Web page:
The Producer


Making It Work, Behind the Camera

Jenelle Shriner wears the label “nerd” as a badge of honor. She found herself adrift in middle school. Her parents were newly divorced, her father had remarried and her own identification as a lesbian was burgeoning, as she knew she was different from her peers but unable to verbalize what that meant. All these factors left her feeling isolated and the end result was that her grades suffered. However, in high school, she dove into her studies, taking a range of advanced placement classes and pursuing the Latin language with vigor because ultimately she wanted to prove to herself, and to her family, that she could achive anything.

When the rest of Austin is sitting down to dinner, coming home from work or getting ready to paint the town, at 6 or 7 p.m., Shriner is getting ready for bed or, more likely, already asleep. As the executive producer for KVUE’s morning and midday newscasts, she wakes up at 1:30 every morning, reads up on the day’s news and gets to work an hour later. The earliest morning local newscasts used to be at 6 or 6:30, while KVUE’s is at 4:30. Believe it or not, a lot of people are watching at that pre-daylight hour, including gym goers, corporate types and many parents getting their children ready for school. Shriner gets in, checks the day’s rundown, which contains the names of all the stories that are scheduled, to make sure all is in order. Using iNews, the Associated Press wire, a partnership with the Austin American-Statesman and the diligent work of her colleagues, Shriner plugs in elements as needed for interviews, prepares scripts and connects with the morning anchors. For the 5 a.m. and 6 a.m. newscasts, the process repeats itself, with Shriner also sending and receiving 300 to 400 emails throughout the day. After a 9 a.m. editorial meeting, everyone is getting ready for the 11 a.m. show. Shriner’s been on this atypical shift for 8 years, so she’s used to it.

3-1“Ever since I was in college, I wanted to make the world a better place through journalism,” she said. “I strive to change people’s minds about the news. It’s not just reporting the bad in the world, it’s reporting all of the good as well. I love being a part of history in Austin every single day.”

Shriner had some big shoes to fill, replacing a woman who had more than 10 years of experience with the company and a reputation for community service and compassion. She had been sick and the situation was in limbo for a bit, but Shriner handled it with typical aplomb, earning the respect of her new colleagues at KVUE by proceeding with utmost sensitivity and care, building upon her predecessor’s successes and injecting new life into the morning newscasts.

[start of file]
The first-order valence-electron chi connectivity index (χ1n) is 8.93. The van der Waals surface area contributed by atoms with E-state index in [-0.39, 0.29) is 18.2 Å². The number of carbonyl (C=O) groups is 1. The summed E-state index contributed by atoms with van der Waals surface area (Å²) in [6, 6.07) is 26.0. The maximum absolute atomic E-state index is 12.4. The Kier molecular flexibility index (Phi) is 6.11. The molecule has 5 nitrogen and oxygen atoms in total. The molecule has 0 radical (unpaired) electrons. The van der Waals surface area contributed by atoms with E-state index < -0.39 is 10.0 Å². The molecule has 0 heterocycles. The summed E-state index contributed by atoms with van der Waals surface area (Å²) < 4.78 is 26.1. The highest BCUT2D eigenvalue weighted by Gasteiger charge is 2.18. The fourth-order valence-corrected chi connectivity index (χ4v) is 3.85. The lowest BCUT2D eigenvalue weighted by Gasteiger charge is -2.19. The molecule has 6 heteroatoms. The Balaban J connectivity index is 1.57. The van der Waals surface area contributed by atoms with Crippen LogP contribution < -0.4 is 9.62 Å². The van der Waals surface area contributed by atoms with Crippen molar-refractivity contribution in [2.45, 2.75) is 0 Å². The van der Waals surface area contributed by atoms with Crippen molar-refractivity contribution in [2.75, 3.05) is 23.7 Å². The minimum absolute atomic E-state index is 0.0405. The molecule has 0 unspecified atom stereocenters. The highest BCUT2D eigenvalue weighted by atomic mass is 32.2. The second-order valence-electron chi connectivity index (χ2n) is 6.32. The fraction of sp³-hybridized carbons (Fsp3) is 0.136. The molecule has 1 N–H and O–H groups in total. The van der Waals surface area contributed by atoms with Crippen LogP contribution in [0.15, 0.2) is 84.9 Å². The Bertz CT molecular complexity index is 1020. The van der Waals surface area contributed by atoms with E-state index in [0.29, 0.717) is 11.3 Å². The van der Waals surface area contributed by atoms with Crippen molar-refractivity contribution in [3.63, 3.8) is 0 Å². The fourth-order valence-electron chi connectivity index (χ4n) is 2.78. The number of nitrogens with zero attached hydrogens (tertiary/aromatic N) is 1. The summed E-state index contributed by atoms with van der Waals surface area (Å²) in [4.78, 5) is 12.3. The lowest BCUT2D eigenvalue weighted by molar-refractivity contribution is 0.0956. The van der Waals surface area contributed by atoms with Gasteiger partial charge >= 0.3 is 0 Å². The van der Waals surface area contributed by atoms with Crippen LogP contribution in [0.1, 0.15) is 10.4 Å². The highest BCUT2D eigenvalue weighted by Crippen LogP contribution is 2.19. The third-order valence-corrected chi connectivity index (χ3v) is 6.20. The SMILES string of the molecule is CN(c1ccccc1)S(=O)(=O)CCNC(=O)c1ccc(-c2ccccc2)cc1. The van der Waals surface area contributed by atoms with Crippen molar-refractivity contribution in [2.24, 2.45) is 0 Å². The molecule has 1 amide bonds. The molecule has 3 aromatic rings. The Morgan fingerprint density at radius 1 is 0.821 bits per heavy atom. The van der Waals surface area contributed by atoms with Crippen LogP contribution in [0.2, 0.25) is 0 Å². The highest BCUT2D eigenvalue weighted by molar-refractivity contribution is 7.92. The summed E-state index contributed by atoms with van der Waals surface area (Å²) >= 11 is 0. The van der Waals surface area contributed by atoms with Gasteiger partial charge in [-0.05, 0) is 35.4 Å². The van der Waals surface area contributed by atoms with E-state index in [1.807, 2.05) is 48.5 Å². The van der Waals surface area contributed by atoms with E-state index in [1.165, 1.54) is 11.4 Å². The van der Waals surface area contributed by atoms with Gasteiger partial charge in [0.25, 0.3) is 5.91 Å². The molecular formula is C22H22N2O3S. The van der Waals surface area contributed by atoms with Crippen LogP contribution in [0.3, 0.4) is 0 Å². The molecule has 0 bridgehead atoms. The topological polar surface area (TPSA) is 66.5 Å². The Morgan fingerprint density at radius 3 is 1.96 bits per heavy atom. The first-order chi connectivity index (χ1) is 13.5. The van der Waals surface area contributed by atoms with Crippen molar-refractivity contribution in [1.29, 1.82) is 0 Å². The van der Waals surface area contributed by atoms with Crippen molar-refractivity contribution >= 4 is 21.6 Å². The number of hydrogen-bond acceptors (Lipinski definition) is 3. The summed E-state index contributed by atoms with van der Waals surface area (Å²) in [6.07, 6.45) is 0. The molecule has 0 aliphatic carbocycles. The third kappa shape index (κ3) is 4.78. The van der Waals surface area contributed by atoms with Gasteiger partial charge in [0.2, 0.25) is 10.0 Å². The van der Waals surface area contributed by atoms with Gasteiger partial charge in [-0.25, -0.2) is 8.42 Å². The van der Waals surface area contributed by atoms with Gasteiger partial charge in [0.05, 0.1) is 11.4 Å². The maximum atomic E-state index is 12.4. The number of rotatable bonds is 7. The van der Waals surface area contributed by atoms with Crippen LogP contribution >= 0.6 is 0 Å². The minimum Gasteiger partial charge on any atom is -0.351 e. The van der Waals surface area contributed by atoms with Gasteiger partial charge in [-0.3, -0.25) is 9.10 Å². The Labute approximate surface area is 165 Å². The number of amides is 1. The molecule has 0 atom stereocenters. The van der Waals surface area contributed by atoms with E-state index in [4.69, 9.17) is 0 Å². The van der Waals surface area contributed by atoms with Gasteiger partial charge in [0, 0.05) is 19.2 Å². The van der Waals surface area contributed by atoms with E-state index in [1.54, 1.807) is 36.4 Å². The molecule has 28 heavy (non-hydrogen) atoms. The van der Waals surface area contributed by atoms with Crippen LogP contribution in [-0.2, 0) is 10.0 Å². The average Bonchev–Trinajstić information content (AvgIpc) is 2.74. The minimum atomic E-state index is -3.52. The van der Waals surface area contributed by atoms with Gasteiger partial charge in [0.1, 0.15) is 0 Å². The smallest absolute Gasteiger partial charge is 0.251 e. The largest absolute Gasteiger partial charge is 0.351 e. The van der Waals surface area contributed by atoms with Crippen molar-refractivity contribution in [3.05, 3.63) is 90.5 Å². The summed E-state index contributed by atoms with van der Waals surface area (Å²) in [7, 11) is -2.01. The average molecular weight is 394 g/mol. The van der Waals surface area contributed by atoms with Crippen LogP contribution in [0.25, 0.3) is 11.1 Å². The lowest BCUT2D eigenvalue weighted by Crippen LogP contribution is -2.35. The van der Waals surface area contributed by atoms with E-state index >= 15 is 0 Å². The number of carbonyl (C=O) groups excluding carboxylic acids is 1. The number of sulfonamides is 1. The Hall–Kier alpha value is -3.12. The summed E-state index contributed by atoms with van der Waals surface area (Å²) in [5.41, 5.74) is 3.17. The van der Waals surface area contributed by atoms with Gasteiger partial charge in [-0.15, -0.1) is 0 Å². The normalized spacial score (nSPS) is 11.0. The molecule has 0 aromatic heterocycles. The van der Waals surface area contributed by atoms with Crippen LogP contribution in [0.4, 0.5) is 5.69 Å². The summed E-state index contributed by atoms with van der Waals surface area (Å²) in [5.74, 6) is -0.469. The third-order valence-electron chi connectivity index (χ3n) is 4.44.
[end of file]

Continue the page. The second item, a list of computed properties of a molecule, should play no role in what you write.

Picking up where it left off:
“I love the power of television,” Shriner said. “The stories we report affect people. They make people sad, make people happy, make people inspired, make people aware, and they can make people reach out to help those in need.”

Shriner is still in the honeymoon phase of her time here, having moved to Austin in September, and she said it’s the best place she’s lived thus far. Born and raised in Asheville, North Carolina, she studied journalism and mass communications at the University of North Carolina-Chapel Hill, worked as a producer at WTVD in Raleigh, KOMO in Seattle, and at WINK in Fort Myers, Florida, prior to taking the job at KVUE.

For this self-confessed nerd, the rewards of adhering to the early morning schedule are plentiful: plaudits from viewers in the form of positive feedback via email or nonprofit organizations telling her that a KVUE broadcast brought more attendees to their fundraiser. “It’s one of my favorite parts of the job, allowing people to see the good things that folks in the community are doing.”

When Shriner started at KVUE, people came up to her and said things like, ‘Good to see you again, when are you hitting the streets?’ Shriner, having no idea what they were talking about, was a little befuddled. Finally, some said, ‘You’re Erin, right?’ Turns out that her colleagues had her confused with Erin Coker, a photojournalist at KVUE, also gay, who started a few weeks after Shriner. “So when she got there, that’s how we broke the ice,” Shriner said, laughing, ‘Oh, it’s my twin!’ ” Both new residents of Austin, they connected on exploring the city’s offerings together. “We were instant friends and have had a blast together,” said Coker. “She’s one of the funniest people I have ever met and I’m lucky to have someone like her in my life.”